If I’m honest, at my worst, allowing young people to participate in ministry is less about humility and more about tokenism. It’s less about valuing their contribution, and more about it being the done thing: the service led by young people when you’ve told them exactly what to say; the ‘what do you want to do this term’ conversation when you’ve already planned the schedule. But you don’t have to be in this game for long to realise that young people are savvy enough to see through our pretence.
you don’t have to be in this game for long to realise that young people are savvy enough to see through our pretence.
As youth workers, we need to be banging the drums for young people’s voices to be heard in Church, for them to be given the chance to meaningfully shape the family of Christ, but this will ring hollow (though I guess all drums ring hollow) if our youth ministries don’t involve meaningful participaton. This generation of young people are not passive consumers, YouTube is a two-way street; if our ministries are one-way streets where young people are expected to turn up and consume then not only is that dismissive of their valid voices and experiences, but is out of the touch with the culture they’re living in.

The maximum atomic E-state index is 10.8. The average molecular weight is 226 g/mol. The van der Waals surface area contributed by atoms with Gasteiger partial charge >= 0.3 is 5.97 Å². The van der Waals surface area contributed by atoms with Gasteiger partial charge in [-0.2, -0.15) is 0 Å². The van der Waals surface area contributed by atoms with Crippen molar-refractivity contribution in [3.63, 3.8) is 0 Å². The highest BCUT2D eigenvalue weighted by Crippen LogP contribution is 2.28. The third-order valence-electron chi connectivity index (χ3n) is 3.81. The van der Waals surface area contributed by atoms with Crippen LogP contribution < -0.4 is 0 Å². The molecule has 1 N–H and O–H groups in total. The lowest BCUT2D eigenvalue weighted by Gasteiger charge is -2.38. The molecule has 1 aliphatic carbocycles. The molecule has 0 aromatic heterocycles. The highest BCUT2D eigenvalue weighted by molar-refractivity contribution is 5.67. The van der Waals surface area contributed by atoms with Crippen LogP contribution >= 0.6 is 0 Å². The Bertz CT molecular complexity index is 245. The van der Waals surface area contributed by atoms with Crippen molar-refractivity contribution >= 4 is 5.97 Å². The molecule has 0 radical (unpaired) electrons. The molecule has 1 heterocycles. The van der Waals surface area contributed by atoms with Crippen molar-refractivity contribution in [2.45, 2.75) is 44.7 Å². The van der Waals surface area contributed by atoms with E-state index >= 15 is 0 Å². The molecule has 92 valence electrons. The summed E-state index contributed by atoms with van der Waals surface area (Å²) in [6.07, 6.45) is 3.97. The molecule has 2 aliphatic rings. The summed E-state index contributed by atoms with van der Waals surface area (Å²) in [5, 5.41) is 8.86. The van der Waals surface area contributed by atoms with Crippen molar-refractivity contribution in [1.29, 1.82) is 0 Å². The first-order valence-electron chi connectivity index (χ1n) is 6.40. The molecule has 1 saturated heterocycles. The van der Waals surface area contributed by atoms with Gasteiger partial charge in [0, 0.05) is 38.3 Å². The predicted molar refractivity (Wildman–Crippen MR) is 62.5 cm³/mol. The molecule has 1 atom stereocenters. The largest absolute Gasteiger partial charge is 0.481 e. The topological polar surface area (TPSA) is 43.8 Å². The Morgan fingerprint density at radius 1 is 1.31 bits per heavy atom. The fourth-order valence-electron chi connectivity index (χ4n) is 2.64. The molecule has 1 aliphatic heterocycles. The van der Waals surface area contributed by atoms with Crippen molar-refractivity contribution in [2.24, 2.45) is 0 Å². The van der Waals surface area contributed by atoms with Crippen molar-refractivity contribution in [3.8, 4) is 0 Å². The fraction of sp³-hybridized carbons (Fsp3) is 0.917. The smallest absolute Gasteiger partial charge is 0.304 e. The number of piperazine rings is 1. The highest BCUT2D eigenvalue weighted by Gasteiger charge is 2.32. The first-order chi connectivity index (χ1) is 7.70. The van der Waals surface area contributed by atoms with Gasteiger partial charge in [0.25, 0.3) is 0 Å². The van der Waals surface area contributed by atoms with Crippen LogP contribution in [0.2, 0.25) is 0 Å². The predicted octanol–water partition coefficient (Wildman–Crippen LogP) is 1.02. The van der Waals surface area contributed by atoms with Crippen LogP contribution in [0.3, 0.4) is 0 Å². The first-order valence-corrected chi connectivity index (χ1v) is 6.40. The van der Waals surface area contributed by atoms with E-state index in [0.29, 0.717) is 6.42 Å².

In one of Jesus’ most famous miracles, he partnered with a young person, allowing them to set the agenda. Jesus, the son of God, the one central to the world’s creation, was humble enough to place other people’s contributions front and centre, humble enough to know that other people had worthwhile contributions to make. When we work with young people, do we do the same? Is their participation tokenistic, or do they set the menu?
Some time after this, Jesus crossed to the far shore of the Sea of Galilee (that is, the Sea of Tiberias), and a great crowd of people followed him because they saw the signs he had performed by healing the sick. Then Jesus went up on a mountainside and sat down with his disciples. The Jewish Passover Festival was near.